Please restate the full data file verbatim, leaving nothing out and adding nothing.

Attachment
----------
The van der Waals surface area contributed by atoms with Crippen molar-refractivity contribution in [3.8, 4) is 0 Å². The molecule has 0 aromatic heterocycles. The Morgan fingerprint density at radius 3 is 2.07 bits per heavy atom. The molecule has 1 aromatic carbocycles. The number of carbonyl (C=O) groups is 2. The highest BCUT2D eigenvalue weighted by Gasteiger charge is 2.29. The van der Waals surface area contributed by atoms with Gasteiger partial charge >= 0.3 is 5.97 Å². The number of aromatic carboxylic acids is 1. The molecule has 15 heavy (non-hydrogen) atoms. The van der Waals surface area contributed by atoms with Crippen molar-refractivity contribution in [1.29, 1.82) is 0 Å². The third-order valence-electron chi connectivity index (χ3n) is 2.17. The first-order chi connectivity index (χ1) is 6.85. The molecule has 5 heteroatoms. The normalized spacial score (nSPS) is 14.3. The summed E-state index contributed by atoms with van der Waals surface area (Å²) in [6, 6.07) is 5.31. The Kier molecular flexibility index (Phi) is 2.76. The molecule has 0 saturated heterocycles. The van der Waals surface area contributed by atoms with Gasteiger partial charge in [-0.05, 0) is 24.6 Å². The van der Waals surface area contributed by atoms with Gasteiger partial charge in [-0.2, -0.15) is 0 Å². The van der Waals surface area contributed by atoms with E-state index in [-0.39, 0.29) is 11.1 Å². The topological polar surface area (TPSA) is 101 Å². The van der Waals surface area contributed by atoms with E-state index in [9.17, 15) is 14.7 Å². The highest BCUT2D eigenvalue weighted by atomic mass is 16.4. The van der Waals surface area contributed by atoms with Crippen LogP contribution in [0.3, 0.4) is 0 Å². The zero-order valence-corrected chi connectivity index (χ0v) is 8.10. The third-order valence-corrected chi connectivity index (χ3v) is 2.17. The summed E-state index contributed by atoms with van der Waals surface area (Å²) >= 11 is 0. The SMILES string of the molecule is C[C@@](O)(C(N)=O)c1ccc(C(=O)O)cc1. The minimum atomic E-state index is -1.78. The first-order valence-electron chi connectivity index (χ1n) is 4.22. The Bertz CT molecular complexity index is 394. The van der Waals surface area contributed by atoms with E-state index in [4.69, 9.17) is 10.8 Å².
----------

The van der Waals surface area contributed by atoms with Crippen molar-refractivity contribution in [3.8, 4) is 0 Å². The molecule has 0 aromatic heterocycles. The Morgan fingerprint density at radius 3 is 2.07 bits per heavy atom. The molecule has 1 aromatic carbocycles. The number of carbonyl (C=O) groups is 2. The highest BCUT2D eigenvalue weighted by Gasteiger charge is 2.29. The van der Waals surface area contributed by atoms with Gasteiger partial charge >= 0.3 is 5.97 Å². The number of aromatic carboxylic acids is 1. The molecule has 15 heavy (non-hydrogen) atoms. The van der Waals surface area contributed by atoms with Crippen molar-refractivity contribution in [1.29, 1.82) is 0 Å². The third-order valence-electron chi connectivity index (χ3n) is 2.17. The first-order chi connectivity index (χ1) is 6.85. The molecule has 5 heteroatoms. The normalized spacial score (nSPS) is 14.3. The summed E-state index contributed by atoms with van der Waals surface area (Å²) in [6, 6.07) is 5.31. The Kier molecular flexibility index (Phi) is 2.76. The molecule has 0 saturated heterocycles. The van der Waals surface area contributed by atoms with Gasteiger partial charge in [-0.05, 0) is 24.6 Å². The van der Waals surface area contributed by atoms with Gasteiger partial charge in [-0.2, -0.15) is 0 Å². The van der Waals surface area contributed by atoms with E-state index in [-0.39, 0.29) is 11.1 Å². The topological polar surface area (TPSA) is 101 Å². The van der Waals surface area contributed by atoms with E-state index in [9.17, 15) is 14.7 Å². The highest BCUT2D eigenvalue weighted by atomic mass is 16.4. The van der Waals surface area contributed by atoms with Crippen LogP contribution in [0.3, 0.4) is 0 Å². The zero-order valence-corrected chi connectivity index (χ0v) is 8.10. The third-order valence-corrected chi connectivity index (χ3v) is 2.17. The summed E-state index contributed by atoms with van der Waals surface area (Å²) >= 11 is 0. The SMILES string of the molecule is C[C@@](O)(C(N)=O)c1ccc(C(=O)O)cc1. The minimum atomic E-state index is -1.78. The first-order valence-electron chi connectivity index (χ1n) is 4.22. The Bertz CT molecular complexity index is 394. The van der Waals surface area contributed by atoms with E-state index in [4.69, 9.17) is 10.8 Å².